Chiaverini captured the frustrations, negativity and despair of these formerly successful farmers through this life story.
    Absolutely a "must read" for all history buffs. Well written, and thoroughly illuminating, revealing mistakes made through governmental control.

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  • Anonymous

    Posted June 29, 2012

    Sonoma Rose

    Jennifer Chiaverini never ceases to excite me with her well researched novels. I am a quilter and I love history. She manages to combine both with extremely memorable characters. All of her novels are fabulous! I can't wait for more!

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  • Posted May 18, 2012

    I have read all of the Elm Creek series books but was disappoint

    I have read all of the Elm Creek series books but was disappointed in this latest novel. While I appreciated knowing a bit of Rose Barclay's life and the issue of domestic abuse, there was no real connectedness to the world of quilting! I certainly hope Ms. Chiaverini's next book focuses more on quilting...

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  • Posted April 9, 2012

    I have read all of Ms. Chiaverini's Elm Creek Quilt series novel

    I have read all of Ms. Chiaverini's Elm Creek Quilt series novels. I have enjoyed them all. I get involved with all the characters in the books and feel like I already know them myself. This particular novel deals with Rosa Diaz Barclay and Lars Jorgensen. Rosa has been married to John Barclay, who regularly abuses her. She has born 8 children, 4 of whom had succumbed to a mysterious illness. Rosa always is determined to find out what can be done to help the 2 children she has now that are afflicted in the same way. John forbids Rosa to leave the farm and find a doctor who can help.
    This novel, as you will find out, has a lot of history attached to it as well: the depression, prohibition, life in wine country. Rosa has left John and taken her children with her with the help of Lars. They head to San Francisco and find a doctor for the children and he knows what will help them. They are put on a special diet and things seem to progress well for them.
    Lars and Rosa go to work on a wine farm and are learning a new craft. But they also become involved in knowing about bootleggers, prohibition agents, and trying to stay one step ahead of John so they will not be found.
    Not much is said in the book about quilting much, but Rosa does have 2 quilts her mother had made, and she does make quilts for her children. But, not much is said about what type of quilts and if she teaches her daughters the craft or others she befriends.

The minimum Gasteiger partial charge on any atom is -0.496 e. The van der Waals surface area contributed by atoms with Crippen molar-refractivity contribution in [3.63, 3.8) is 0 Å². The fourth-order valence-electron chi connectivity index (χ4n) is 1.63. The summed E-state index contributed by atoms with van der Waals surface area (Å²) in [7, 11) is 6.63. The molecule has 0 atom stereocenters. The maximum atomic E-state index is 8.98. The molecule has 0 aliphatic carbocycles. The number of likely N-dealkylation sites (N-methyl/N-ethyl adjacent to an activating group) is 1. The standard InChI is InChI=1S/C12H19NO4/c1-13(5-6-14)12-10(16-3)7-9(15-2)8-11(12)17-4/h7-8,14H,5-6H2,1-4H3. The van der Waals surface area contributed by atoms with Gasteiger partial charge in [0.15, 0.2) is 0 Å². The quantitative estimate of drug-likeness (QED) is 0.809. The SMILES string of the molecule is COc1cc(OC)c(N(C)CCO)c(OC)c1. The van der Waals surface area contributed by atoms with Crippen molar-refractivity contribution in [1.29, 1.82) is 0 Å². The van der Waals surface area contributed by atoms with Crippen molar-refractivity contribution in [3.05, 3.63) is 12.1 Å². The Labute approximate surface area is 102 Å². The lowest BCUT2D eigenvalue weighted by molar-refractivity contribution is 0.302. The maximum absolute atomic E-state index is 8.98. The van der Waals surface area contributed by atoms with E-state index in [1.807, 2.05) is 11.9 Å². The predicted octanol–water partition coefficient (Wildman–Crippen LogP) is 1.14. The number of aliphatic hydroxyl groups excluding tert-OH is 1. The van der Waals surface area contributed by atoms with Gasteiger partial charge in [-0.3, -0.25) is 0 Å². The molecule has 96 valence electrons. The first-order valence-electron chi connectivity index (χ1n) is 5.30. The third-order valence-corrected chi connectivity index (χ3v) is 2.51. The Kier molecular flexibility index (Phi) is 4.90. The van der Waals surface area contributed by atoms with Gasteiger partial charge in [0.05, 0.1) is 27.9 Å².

I truly enjoyed this novel as I did all the others. It is a worthwhile read. Enjoy!

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  • Posted March 26, 2012

    more from this reviewer

    Jennifer Chiaverini is known for her Elm Creek Quilt novels. Fo

    Jennifer Chiaverini is known for her Elm Creek Quilt novels. For readers looking for that quilting connection, this entry may be a disappointment. A couple old family quilts are mentioned on early pages, but the connection between them and the story is never strong and soon disappears completely. Those reading this story as a stand alone novel may be more satisfied than dedicated Chiaverini followers. Rosa Diaz Barclay has born eight children, only to have four of them waste away and die of a mysterious illness. Each death has pushed her husband John and Rosa further and further apart. His frequent violence and his refusal to take Ana and Miguel to a doctor are more than Rosa can bear.

    When a neighbor woman offers to help Rosa escape after one more beating, the young mother gathers her children and hides in a canyon.

    Hours later, spring rains begin to flood the canyon. Lars Jorgenson arrives just before the river overflows and helps the battered group escape. Lars, who had been Rosa's first love, has been told by the neighbor of Rosa's plan and rushes to the rescue. Readers are quickly given the details of the young lovers' broken relationship, Rosa's need to marry John quickly, and the burden of two healthy children that speak loudly to John of his wife's betrayal. Meanwhile John is arrested and jailed for bootlegging activities. When the newspaper spreads speculation that Rosa and children perished in the canyon floods, she, Lars,and the children flee to the city and medical care. A doctor believes that maybe Ana and Miguel suffer from a newly named disease (celiac) and suggest the family try an experimental diet. Arrangements are made for the family to live and work on a Sonoma grape farm during the treatment